Taiwan will extend compulsory military service from four months to one year, President Tsai Ing-wen announced on Tuesday, stressing that the island must prepare for growing threats from China.
"The current four-month military service is not enough to respond to the constantly and rapidly changing situation," she told a news conference.
"We have decided to restore one-year military service from 2024," she added.
The reform will apply to all men born after January 1, 2005, she said.
The democratic island of Taiwan of 24 million inhabitants lives under the constant threat of an invasion from China, which considers it part of its territory to be reconquered one day, and if necessary by force.
The announcement comes two days after Chinese military exercises near Taiwan that Beijing says it organized in response to "provocations" and "collusion" between Washington and Taipei.
"Nobody wants war... but, my compatriots, peace will not fall from the sky", declared the president again.
Under President Xi Jinping, Beijing has stepped up military, diplomatic and economic pressure on Taiwan as relations deteriorated.
The prospect of a Chinese invasion is increasingly worrying Westerners and many of China's neighbors.
Re-elected in October for a third term as China's leader, Xi made it clear that the "reunification" of Taiwan could not wait for future generations.
In the event of a conflict, the island of Taiwan is largely exceeded in terms of manpower, with 88,000 soldiers in the army, against one million for Beijing, according to Pentagon estimates. Beijing also has a considerable advantage when it comes to military equipment.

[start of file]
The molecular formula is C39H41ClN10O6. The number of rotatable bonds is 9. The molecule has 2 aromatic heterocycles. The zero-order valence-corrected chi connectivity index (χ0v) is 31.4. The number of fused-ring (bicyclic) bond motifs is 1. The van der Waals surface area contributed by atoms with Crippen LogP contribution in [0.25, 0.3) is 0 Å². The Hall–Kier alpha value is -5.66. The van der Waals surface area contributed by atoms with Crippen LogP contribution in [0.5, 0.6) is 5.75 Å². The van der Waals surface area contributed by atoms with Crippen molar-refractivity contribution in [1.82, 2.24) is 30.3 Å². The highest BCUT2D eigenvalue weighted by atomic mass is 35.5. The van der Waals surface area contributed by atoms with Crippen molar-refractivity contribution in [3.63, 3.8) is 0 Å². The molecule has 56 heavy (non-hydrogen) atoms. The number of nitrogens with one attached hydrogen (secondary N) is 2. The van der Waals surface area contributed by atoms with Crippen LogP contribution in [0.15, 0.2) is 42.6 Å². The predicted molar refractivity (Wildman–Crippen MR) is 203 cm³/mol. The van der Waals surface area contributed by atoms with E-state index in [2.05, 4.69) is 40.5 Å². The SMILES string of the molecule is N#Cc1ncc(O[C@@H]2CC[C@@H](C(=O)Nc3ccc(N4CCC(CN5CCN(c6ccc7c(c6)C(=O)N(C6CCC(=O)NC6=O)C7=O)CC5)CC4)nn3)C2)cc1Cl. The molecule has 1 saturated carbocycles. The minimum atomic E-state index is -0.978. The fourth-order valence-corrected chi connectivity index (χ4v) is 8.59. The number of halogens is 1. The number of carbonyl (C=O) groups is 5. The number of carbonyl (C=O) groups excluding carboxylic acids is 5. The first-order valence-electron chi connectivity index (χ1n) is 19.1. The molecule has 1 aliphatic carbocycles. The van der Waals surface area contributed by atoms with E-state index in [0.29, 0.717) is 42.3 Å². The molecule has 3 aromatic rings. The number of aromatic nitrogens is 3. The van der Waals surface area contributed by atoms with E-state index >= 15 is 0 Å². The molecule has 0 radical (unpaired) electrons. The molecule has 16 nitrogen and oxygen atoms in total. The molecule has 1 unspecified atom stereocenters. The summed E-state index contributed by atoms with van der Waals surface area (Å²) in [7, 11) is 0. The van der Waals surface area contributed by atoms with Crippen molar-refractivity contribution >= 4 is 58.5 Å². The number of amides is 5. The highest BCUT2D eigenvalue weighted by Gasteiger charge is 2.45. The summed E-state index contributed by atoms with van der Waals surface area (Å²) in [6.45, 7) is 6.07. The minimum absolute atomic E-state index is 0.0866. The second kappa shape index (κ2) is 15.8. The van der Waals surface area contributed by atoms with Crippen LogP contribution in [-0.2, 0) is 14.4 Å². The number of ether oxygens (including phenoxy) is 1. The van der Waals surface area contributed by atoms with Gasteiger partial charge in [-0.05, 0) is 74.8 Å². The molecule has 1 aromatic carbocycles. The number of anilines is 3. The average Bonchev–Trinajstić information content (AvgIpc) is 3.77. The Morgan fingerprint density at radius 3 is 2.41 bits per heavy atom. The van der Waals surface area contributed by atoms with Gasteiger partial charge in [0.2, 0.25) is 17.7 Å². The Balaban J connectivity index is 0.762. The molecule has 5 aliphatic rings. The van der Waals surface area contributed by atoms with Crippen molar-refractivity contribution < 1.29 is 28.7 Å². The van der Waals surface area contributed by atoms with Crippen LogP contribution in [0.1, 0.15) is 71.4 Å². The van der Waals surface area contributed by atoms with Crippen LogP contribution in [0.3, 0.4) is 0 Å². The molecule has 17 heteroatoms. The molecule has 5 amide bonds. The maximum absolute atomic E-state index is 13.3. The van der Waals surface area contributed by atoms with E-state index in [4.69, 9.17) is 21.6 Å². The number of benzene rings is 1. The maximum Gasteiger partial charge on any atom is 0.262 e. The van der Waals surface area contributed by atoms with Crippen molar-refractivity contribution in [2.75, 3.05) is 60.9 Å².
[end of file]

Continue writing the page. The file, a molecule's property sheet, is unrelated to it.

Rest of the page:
Taiwan has stepped up training for reservists and increased purchases of fighter jets and anti-ship missiles to bolster its defenses. But experts say that's not enough.
Once unpopular, compulsory military service was introduced by a military dictatorship before the mountainous island became a progressive democracy.
The previous government in Taipei had shortened it from one year to four months, preferring to develop an army of recruits.
But recent polls show that more than three-quarters of Taiwanese find this duration too short.
The military is also struggling to recruit and retain full-time personnel due to weak financial incentives.
Ms Tsai described her decision to extend military service as 'extremely difficult' but described it as 'designed to secure the democratic way of life for our future generations'.
China and Taiwan have been separated since the end of the Chinese Civil War in 1949, and the Taiwanese president has said joining China is not acceptable to Taiwanese.